Rationally, I just couldn’t bring myself to vote PC (though I have in the past). Regardless of policy, a PC vote seemed to me as a sanction for bad behaviour, or an undeserved reward. I didn’t much like the policies, either, for that matter. I also couldn’t vote for the Wildrose (for which I cast my ballot in the last provincial election), especially after the mass floor-crossing. While I don’t necessarily agree with all the social-conservative “lake of fire” rhetoric, I had more respect for the party before it started censoring this kind of talk and allowed its members to exercise their Charter-protected right to self-expression. Stifling unpopular opinions in this manner is equivalent to Justin Trudeau requiring all Liberal Party candidates to be pro-choice, and it stinks. Plus, the Wildrose candidate in my riding was a 3rd-year university student, and I could not in good conscience vote for him simply because of his utter lack of actual work experience. Beyond a fiscal conservatism, I couldn’t find any common ground with this person. Economics just wasn’t enough. Try as I might, I couldn’t find a single candidate or even a political party that inspired my confidence enough to cast my vote. I think I now understand the “Crisis of Confidence” and sense of malaise experienced by Americans during the Carter Administration. None of the parties (except the NDP) promise anything but more of the same, and what’s worse, I feel as though they aren’t even listening to the public anymore. If they’re going to tune me out, I’m going to repay them in kind.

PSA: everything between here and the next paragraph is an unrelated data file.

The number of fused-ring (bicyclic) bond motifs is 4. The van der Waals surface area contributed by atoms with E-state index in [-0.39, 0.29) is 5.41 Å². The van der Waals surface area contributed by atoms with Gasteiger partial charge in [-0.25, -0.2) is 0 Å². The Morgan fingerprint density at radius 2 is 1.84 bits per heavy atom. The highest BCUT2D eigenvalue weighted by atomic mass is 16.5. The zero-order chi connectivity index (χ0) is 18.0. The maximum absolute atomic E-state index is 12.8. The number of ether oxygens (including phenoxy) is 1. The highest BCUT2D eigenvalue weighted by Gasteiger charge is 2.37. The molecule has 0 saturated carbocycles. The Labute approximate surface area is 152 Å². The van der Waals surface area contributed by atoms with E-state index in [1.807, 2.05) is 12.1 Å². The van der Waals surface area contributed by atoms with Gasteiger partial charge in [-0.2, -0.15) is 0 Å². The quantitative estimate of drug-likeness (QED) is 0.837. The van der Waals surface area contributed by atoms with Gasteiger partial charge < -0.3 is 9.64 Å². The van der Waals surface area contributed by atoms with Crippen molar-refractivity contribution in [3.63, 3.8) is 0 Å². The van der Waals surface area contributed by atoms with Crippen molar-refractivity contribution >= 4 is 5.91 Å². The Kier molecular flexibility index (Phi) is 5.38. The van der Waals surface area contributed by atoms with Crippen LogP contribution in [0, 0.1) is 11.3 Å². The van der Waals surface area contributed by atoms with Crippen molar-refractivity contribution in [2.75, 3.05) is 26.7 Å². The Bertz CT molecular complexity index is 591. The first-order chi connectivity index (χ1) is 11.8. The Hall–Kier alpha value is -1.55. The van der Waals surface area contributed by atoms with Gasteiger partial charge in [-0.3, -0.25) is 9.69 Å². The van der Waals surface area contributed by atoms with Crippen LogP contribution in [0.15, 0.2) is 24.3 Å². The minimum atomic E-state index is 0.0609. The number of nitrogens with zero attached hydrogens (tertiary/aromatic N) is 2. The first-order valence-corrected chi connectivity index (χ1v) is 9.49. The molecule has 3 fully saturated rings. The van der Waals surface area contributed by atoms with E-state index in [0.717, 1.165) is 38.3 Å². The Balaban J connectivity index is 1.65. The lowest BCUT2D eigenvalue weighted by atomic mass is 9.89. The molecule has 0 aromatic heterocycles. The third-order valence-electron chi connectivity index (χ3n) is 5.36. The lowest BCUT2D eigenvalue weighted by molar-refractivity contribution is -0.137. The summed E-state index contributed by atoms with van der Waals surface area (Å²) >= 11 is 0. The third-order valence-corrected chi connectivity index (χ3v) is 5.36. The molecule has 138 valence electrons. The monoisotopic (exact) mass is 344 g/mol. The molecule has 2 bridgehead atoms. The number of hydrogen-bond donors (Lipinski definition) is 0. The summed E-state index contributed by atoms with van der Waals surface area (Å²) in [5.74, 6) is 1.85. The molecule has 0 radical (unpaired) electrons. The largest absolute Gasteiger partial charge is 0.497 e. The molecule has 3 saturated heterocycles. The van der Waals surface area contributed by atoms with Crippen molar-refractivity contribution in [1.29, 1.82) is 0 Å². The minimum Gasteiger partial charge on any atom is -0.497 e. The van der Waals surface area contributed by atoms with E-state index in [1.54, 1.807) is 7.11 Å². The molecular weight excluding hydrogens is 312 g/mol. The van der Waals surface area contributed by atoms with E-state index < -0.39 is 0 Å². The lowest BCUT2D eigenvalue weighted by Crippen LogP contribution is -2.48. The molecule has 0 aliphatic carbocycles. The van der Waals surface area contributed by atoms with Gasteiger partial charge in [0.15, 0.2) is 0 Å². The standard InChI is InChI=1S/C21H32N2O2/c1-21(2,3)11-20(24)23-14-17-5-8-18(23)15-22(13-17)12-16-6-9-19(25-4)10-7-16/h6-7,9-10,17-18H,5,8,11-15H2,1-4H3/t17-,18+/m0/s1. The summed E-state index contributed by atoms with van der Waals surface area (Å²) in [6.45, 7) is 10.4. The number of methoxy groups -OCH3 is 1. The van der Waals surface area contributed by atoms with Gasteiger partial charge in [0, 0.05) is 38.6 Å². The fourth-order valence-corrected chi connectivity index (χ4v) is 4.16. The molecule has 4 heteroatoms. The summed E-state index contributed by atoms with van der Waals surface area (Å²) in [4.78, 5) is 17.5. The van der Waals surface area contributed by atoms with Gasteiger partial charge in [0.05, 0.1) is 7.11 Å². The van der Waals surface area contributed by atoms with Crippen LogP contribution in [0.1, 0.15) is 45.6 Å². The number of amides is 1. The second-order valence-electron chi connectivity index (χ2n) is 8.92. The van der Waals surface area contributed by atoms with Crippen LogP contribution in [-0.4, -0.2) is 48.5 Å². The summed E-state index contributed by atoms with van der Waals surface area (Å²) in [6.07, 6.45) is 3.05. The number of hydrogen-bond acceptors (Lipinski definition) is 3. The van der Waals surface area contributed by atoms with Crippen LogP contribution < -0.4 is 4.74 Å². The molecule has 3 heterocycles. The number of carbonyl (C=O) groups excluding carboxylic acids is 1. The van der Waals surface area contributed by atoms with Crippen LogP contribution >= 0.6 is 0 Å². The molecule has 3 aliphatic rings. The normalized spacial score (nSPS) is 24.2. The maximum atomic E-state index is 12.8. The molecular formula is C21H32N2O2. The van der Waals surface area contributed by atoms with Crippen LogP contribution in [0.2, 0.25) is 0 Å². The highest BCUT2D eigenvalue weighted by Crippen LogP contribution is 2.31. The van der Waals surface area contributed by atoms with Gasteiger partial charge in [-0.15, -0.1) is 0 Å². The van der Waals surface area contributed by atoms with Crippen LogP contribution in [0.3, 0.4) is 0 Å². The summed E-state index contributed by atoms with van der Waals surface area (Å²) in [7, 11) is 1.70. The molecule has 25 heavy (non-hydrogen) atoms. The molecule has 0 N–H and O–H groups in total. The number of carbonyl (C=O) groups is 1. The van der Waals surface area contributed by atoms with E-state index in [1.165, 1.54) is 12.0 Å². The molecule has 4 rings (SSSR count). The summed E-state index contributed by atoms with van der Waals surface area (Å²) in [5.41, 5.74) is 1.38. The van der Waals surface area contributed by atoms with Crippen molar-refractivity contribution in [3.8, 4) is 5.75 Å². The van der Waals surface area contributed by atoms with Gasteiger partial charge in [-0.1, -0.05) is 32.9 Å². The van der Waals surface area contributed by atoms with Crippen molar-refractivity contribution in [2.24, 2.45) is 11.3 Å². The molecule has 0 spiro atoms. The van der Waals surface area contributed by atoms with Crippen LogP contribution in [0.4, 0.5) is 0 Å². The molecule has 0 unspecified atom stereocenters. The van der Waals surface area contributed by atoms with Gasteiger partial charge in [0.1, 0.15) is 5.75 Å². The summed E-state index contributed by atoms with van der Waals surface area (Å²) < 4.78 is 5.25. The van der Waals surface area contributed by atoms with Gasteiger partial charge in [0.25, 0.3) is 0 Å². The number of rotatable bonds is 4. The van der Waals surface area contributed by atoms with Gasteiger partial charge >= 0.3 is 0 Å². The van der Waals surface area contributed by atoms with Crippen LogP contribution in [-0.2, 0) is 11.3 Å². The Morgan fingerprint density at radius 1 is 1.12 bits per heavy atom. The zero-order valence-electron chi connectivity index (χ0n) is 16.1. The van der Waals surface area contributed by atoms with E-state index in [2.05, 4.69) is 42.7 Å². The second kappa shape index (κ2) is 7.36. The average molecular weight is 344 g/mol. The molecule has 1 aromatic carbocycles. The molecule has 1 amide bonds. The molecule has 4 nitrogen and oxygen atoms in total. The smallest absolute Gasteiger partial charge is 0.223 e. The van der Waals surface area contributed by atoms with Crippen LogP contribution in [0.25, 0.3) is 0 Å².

So, for the first time in my life since I turned 18, I spoiled my ballot. I chose “none of the above”, because I expect more from a political party than just catering to what it decides is the lowest, common denominator. I won’t cast a deliberate vote based on what might be the lesser evil of various evils (PC or Wildrose vs the NDP), and I refuse to emotionally succumb to the populist allure of what is really no more than a dystopian, Candidean, “best of all possible [available] worlds” proposed by the NDP.